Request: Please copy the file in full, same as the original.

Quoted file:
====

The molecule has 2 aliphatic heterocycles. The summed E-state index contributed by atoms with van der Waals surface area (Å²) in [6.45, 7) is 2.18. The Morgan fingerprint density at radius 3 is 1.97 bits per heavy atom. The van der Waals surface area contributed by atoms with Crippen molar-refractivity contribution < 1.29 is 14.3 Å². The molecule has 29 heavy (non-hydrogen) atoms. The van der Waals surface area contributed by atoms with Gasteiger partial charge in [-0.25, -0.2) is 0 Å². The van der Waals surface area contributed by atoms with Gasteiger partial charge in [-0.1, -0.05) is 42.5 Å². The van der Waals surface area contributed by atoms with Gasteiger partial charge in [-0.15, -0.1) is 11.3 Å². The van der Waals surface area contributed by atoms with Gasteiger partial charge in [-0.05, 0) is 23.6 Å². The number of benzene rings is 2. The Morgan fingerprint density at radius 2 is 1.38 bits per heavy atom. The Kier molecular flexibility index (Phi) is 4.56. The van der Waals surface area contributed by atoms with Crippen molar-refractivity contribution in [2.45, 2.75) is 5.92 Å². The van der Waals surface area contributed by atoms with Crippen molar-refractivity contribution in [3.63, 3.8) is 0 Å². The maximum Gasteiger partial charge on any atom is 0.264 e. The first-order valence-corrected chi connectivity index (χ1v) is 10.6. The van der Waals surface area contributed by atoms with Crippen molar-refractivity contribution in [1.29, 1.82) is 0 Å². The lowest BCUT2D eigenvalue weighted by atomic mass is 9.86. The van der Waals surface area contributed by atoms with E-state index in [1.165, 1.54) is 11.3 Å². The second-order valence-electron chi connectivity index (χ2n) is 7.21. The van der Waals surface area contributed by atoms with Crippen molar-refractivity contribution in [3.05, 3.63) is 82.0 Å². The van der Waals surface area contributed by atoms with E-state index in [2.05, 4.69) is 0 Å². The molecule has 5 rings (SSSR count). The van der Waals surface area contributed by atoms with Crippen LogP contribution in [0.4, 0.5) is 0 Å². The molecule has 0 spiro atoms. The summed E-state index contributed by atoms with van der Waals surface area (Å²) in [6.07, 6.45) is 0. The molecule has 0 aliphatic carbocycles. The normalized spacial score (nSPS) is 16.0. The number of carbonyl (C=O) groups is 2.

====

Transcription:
The molecule has 2 aliphatic heterocycles. The summed E-state index contributed by atoms with van der Waals surface area (Å²) in [6.45, 7) is 2.18. The Morgan fingerprint density at radius 3 is 1.97 bits per heavy atom. The van der Waals surface area contributed by atoms with Crippen molar-refractivity contribution < 1.29 is 14.3 Å². The molecule has 29 heavy (non-hydrogen) atoms. The van der Waals surface area contributed by atoms with Gasteiger partial charge in [-0.25, -0.2) is 0 Å². The van der Waals surface area contributed by atoms with Gasteiger partial charge in [-0.1, -0.05) is 42.5 Å². The van der Waals surface area contributed by atoms with Gasteiger partial charge in [-0.15, -0.1) is 11.3 Å². The van der Waals surface area contributed by atoms with Gasteiger partial charge in [-0.05, 0) is 23.6 Å². The number of benzene rings is 2. The Morgan fingerprint density at radius 2 is 1.38 bits per heavy atom. The Kier molecular flexibility index (Phi) is 4.56. The van der Waals surface area contributed by atoms with Crippen molar-refractivity contribution in [2.45, 2.75) is 5.92 Å². The van der Waals surface area contributed by atoms with Crippen molar-refractivity contribution in [3.63, 3.8) is 0 Å². The maximum Gasteiger partial charge on any atom is 0.264 e. The first-order valence-corrected chi connectivity index (χ1v) is 10.6. The van der Waals surface area contributed by atoms with Crippen molar-refractivity contribution in [1.29, 1.82) is 0 Å². The lowest BCUT2D eigenvalue weighted by atomic mass is 9.86. The van der Waals surface area contributed by atoms with E-state index in [1.165, 1.54) is 11.3 Å². The second-order valence-electron chi connectivity index (χ2n) is 7.21. The van der Waals surface area contributed by atoms with Crippen molar-refractivity contribution in [3.05, 3.63) is 82.0 Å². The van der Waals surface area contributed by atoms with E-state index in [2.05, 4.69) is 0 Å². The molecule has 5 rings (SSSR count). The van der Waals surface area contributed by atoms with Crippen LogP contribution in [0.4, 0.5) is 0 Å². The molecule has 0 spiro atoms. The summed E-state index contributed by atoms with van der Waals surface area (Å²) in [6.07, 6.45) is 0. The molecule has 0 aliphatic carbocycles. The normalized spacial score (nSPS) is 16.0. The number of carbonyl (C=O) groups is 2.